- Tavernier, Edmund
- Rutgers University
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- The overarching goal of the project described herein is to empirically examine the perspectives of agricultural producers in New Jersey on various trade and agricultural-related market issues. These issues include producer perceptions on the benefit from international trade, issues related to labor laws, environment and food safety, issues of unilateral sanctions prohibiting trade, and domestic social policy goals and trade.
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Despite the benefits of trade, recent research suggests that much work remains to be done to convince New Jersey farmers of its benefits. The project described herein empirically examines the perspectives of agricultural producers in New Jersey on various agricultural trade-related issues.
An econometric model will be developed from the survey data using the logit model to determine the relationship between the above objectives and the socio-economic variables. That model is chosen for its mathematical simplicity and because its asymptotic characteristic constrains the predicted probabilities to a range between zero and one. The model assumes that the probability of observing a particular outcome is dependent on a vector of explanatory variables.
PROGRESS: 2012/10 TO 2013/09
Target Audience: Nothing Reported Changes/Problems: Nothing Reported What opportunities for training and professional development has the project provided? Nothing Reported How have the results been disseminated to communities of interest? Nothing Reported What do you plan to do during the next reporting period to accomplish the goals? Work on econometric model and present reults to stakeholders.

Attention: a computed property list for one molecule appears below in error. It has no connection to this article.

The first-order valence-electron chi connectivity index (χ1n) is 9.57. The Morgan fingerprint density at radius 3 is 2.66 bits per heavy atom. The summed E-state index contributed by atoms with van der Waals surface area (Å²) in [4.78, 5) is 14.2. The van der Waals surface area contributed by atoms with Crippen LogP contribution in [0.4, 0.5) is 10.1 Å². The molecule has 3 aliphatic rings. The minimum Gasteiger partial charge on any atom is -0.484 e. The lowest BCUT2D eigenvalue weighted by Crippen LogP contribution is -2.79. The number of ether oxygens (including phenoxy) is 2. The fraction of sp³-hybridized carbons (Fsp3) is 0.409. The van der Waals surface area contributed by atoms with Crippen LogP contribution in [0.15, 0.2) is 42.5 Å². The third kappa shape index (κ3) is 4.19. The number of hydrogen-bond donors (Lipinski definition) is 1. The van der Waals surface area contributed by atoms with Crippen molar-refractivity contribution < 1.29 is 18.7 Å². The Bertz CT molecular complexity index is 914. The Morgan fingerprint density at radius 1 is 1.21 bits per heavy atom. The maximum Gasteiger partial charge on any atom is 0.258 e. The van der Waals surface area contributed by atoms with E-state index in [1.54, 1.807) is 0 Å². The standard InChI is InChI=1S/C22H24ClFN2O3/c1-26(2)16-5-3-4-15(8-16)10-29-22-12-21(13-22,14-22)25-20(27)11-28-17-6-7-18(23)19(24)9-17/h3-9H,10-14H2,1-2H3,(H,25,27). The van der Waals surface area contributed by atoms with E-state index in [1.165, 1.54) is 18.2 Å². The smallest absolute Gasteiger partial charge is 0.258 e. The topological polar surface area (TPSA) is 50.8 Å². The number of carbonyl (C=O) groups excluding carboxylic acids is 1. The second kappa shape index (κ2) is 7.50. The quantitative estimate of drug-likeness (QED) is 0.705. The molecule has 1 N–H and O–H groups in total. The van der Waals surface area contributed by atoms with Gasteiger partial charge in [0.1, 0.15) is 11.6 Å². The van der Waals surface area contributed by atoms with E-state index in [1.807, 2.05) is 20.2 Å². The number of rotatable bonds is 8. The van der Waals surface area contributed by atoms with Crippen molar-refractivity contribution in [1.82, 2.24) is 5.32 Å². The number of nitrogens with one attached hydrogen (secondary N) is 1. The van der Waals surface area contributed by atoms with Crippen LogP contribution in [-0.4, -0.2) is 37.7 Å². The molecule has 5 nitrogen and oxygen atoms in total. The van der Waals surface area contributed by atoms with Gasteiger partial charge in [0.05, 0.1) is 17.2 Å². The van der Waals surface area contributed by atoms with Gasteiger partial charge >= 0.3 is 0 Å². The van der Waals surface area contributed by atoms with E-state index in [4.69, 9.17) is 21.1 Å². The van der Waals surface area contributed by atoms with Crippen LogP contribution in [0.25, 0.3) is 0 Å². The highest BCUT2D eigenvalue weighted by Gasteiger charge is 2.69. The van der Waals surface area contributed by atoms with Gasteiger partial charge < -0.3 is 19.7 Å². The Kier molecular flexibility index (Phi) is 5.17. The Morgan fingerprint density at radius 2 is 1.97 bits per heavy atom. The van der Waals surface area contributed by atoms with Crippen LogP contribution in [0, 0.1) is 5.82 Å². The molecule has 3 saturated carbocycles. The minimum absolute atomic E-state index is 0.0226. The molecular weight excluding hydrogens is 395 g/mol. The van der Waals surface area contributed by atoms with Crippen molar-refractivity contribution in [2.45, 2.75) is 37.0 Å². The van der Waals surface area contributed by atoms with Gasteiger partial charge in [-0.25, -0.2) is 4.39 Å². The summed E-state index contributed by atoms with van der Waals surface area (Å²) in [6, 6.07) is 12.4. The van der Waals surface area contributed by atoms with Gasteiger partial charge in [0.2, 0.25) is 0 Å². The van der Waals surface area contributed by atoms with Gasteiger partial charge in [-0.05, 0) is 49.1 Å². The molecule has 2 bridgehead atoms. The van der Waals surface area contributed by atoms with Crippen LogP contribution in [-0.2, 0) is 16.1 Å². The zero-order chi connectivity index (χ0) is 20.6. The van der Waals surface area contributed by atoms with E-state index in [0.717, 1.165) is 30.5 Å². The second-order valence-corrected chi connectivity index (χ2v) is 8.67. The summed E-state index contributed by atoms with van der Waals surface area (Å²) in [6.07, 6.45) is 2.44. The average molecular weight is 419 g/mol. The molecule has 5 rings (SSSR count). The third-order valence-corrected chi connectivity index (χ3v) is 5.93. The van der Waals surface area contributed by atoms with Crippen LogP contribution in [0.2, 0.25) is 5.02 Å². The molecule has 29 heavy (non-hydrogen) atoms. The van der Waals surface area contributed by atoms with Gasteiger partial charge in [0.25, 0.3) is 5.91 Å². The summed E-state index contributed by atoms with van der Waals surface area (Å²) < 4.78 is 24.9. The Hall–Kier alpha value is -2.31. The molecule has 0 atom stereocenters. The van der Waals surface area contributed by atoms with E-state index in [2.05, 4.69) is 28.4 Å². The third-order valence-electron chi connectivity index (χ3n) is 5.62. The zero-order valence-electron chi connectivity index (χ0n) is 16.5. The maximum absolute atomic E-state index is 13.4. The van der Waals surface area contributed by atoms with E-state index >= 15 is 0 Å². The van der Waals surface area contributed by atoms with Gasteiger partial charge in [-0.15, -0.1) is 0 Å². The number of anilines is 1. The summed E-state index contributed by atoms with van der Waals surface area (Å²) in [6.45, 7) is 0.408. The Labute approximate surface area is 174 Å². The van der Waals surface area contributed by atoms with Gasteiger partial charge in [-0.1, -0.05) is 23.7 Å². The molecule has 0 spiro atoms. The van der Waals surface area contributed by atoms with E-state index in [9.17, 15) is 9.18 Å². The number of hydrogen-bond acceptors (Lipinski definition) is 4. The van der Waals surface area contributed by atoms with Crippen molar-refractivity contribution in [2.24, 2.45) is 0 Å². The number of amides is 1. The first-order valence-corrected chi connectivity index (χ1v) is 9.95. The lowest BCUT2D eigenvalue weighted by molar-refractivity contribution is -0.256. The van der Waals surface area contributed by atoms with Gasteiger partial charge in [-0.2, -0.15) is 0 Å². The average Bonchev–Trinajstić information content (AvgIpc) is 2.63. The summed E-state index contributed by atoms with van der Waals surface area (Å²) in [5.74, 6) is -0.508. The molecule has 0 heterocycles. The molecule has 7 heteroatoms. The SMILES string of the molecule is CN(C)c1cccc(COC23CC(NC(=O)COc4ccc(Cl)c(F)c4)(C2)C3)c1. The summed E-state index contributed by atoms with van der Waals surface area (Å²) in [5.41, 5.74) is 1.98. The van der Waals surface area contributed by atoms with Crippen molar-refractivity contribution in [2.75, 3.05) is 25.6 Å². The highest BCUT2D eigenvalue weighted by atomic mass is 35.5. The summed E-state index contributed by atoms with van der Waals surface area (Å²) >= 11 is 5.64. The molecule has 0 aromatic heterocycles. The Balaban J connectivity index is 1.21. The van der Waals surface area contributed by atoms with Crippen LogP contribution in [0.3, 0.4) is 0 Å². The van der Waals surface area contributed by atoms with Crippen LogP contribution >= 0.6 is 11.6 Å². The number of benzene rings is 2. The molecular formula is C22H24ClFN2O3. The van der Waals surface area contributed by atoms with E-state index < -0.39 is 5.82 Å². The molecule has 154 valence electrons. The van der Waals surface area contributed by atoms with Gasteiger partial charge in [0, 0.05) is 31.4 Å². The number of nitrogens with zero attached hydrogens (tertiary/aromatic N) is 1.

PROGRESS: 2011/10/01 TO 2012/09/30
OUTPUTS: The output from this research was widely disseminated to agricultural and academic interests. First, the results were shared with Rutgers Cooperative Extension Specialists and agricultural producers in Atlantic City, NJ. Second, the results were presented at a national conference in Miami and an international conference in St. Vincent and the Grenadines. PARTICIPANTS: Nothing significant to report during this reporting period. TARGET AUDIENCES: The results were presented to Extension Specialists, faculty from other institutions and farmers at conferences in Atlantic City, NJ; Miami, Florida and St. Vincent. PROJECT MODIFICATIONS: Nothing significant to report during this reporting period.
PROGRESS: 2011/09/01 TO 2011/12/31
OUTPUTS: The data source for this study on whether the US should pursue free trade agreements comes from the National Agricultural, Food, and Public Policy Preference Survey. The survey was developed to provide input into the 2007 U.S. Farm Bill and was conducted at the end of 2005. Twenty-seven states participate in the survey. The main areas surveyed were a) Farm Programs and Budget Priorities, b) Commodity Programs and Risk Management Policy, c) Conservation and Environmental Policy, d) Trade Policy, and e) Food System and Regulatory Policy. Nationwide, 1,345,900 farms or 64 percent of total farms in the United States participated in the survey (USDA-NASS, 2006). The sample was stratified across farms, namely "small" - farms with less than $100,000 in agricultural product sales annually, "medium" - farms with $100,000-$250,000 in sales, and "large" - farms with over $250,000 in sales. According to the 2002 Census of Agriculture (NASS), more than 80 percent of the farms in the 27-state survey fell in the "small" farm category. Eight percent of farms fell in the "medium" and "large" farm category. There were 162 total responses from New Jersey, of which 149 were usable and yielded a response rate of 21 percent. PARTICIPANTS: Nothing significant to report during this reporting period. TARGET AUDIENCES: Nothing significant to report during this reporting period. PROJECT MODIFICATIONS: Nothing significant to report during this reporting period.
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- Nat'l. Inst. of Food and Agriculture
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